A: It's actually extremely simple (and we're keeping it extremely simple for now). There are a lot more steps you can take to make the whole perception of "hassle" wither even further, as well as make your script writing even more convenient for you, but that's for another day. I'm fighting every instinct in my head to try and keep this as "basic" as possible and not introduce any "logical constructs" or "error checking" into your first script.

The first thing to consider, when answering this question, is another question. "What" is a shell script, anyway? It goes a long way to making the "how" obvious. A shell script, in its most pristine state, is simply a collection of command lines. No joking. That's all it has to be, and it can be just that simple.

Consider the example above (point number 4 of the answer to the first question). If you simply take all those lines that you type everyday and put them in a file, you will have written your first shell script! So, open up your favorite editor and either straight-type or cut-and-paste all those lines into it. It's very important, since we're not going to address issues of efficiency beyond the basic, that you type each command line on a separate line in your new file. It should look exactly like this (your commands may differ, of course ;)

cd /my/main/work/directory
ls |grep myuserid.txt
rm myuserid.txt
find . -name core -print >>myuserid.txt
cat myuserid.txt|xargs rm -f

Save that file as "myscript" (or whatever else you'd rather call it) and you're all done. You've written your first shell script!

Now, instead of typing 6 lines of commands, you only have to type one. Since we're not getting into setting up your shell script to be executable on its own, you just need to invoke it with a shell (preferably the one you use to type those commands with every day). If you're not sure what shell you use, you can find out that information by simply typing the following at the command line:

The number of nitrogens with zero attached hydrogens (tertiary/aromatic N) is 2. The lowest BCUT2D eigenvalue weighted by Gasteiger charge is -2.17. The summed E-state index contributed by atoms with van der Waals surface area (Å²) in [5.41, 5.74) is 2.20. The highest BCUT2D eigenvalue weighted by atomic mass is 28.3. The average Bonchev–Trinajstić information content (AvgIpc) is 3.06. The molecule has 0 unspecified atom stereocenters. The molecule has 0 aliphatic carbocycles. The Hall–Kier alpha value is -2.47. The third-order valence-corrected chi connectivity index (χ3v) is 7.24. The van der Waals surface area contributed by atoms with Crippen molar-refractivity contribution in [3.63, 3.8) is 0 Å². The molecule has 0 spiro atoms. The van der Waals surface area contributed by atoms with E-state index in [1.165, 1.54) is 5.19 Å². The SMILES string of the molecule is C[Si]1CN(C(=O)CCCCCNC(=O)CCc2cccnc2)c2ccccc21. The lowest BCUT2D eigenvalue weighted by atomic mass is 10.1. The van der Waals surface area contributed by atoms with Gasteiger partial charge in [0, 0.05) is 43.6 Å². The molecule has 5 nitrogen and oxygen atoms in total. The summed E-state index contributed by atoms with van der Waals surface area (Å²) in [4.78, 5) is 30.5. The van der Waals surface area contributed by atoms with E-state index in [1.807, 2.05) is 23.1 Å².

host # echo $SHELL

and, assuming that your environment variables are all set up correctly (arggh, losing focus... ;), that command will return the value of your shell. Now you can execute your shell script easily in either one of two ways.

a. If you're in the same directory as your script, you can execute it by running:

host # /bin/bash myscript

b. If you're not in the same directory as your script, or prefer to use full paths, you can invoke it like this:

host # /bin/bash /directory/where/the/script/is/myscript

and all of your commands will be executed, in order, as if you had manually typed them at the command line yourself.

That, in an nutshell, is the how and the why of writing a basic shell script. It should also address the "hassle" issue ;) Taking this simple example (and learning no more about how to create shell scripts than you've learned so far), you'll probably realize that there are several other things you do every day (all of which require prodigious typing) that you can put into shell scripts and stave off carpal-tunnel syndrome for at least a little while longer ;)

Over time, you should begin to experience the convenience shell scripting has to offer you and become curious about how much more it can help you by reducing the hassle of your workaday tasks and introducing automation of the mundane. Eventually, you may even become interested in more advanced concepts and begin to enjoy the full benefit of shell scripting.

The main thing to keep in mind (no matter how complex your shell script ever becomes) is that a shell script (shebang line excluded) is merely a collection of commands that you could run, yourself, from the command line. Keep in mind, also, that your shell includes many features that were not showcased here today. Even when you avail yourself of those, any shell script can be written on the command line and anything you can write on the command line can easily become a shell script.

I hope that long-winded answer to a fairly short (but definitely loaded ;) question was of some help to you. If you're interested in learning more, search around this blog or elsewhere on the Internet. If you can't find the answer to a question you have, feel free to email me via the link at the top right of the page. My response time isn't what it used to be (before I began inviting people to write me ;), but I will get back to you as soon as I can.

As a final exercise to demonstrate the simplicity of very-basic shell scripting (assuming, as above, that /bin/bash is your shell), try the following at your command line:

host # echo hi
host # echo "echo hi" >>newscript
host # /bin/bash newscript

Nice work :)


, Mike